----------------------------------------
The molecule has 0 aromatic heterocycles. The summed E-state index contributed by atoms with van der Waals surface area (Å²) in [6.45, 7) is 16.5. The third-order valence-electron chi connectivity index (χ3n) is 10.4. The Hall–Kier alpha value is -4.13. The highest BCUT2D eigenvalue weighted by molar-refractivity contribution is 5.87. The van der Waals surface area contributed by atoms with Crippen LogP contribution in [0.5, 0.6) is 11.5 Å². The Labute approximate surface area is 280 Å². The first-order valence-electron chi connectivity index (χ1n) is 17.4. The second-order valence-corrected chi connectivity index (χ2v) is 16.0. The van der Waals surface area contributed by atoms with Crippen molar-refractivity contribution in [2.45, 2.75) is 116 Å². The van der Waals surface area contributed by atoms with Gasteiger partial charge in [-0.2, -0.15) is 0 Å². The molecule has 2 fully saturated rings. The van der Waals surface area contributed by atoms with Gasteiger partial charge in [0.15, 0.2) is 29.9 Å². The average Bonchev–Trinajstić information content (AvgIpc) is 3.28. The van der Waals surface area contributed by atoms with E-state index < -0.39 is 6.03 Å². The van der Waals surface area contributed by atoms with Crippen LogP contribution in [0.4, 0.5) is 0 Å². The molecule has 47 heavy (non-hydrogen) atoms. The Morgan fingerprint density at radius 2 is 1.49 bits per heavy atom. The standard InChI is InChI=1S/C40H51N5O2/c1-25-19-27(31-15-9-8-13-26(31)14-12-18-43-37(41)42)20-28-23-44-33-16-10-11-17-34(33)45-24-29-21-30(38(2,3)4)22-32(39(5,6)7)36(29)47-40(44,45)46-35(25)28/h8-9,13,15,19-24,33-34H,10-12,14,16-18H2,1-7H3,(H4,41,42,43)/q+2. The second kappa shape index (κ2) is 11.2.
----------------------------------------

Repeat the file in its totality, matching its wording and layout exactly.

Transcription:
The molecule has 0 aromatic heterocycles. The summed E-state index contributed by atoms with van der Waals surface area (Å²) in [6.45, 7) is 16.5. The third-order valence-electron chi connectivity index (χ3n) is 10.4. The Hall–Kier alpha value is -4.13. The highest BCUT2D eigenvalue weighted by molar-refractivity contribution is 5.87. The van der Waals surface area contributed by atoms with Crippen LogP contribution in [0.5, 0.6) is 11.5 Å². The Labute approximate surface area is 280 Å². The first-order valence-electron chi connectivity index (χ1n) is 17.4. The second-order valence-corrected chi connectivity index (χ2v) is 16.0. The van der Waals surface area contributed by atoms with Crippen molar-refractivity contribution in [2.45, 2.75) is 116 Å². The van der Waals surface area contributed by atoms with Gasteiger partial charge in [-0.2, -0.15) is 0 Å². The molecule has 2 fully saturated rings. The van der Waals surface area contributed by atoms with Gasteiger partial charge in [0.15, 0.2) is 29.9 Å². The average Bonchev–Trinajstić information content (AvgIpc) is 3.28. The van der Waals surface area contributed by atoms with E-state index < -0.39 is 6.03 Å². The van der Waals surface area contributed by atoms with Crippen LogP contribution in [0.4, 0.5) is 0 Å². The molecule has 47 heavy (non-hydrogen) atoms. The Morgan fingerprint density at radius 2 is 1.49 bits per heavy atom. The standard InChI is InChI=1S/C40H51N5O2/c1-25-19-27(31-15-9-8-13-26(31)14-12-18-43-37(41)42)20-28-23-44-33-16-10-11-17-34(33)45-24-29-21-30(38(2,3)4)22-32(39(5,6)7)36(29)47-40(44,45)46-35(25)28/h8-9,13,15,19-24,33-34H,10-12,14,16-18H2,1-7H3,(H4,41,42,43)/q+2. The second kappa shape index (κ2) is 11.2.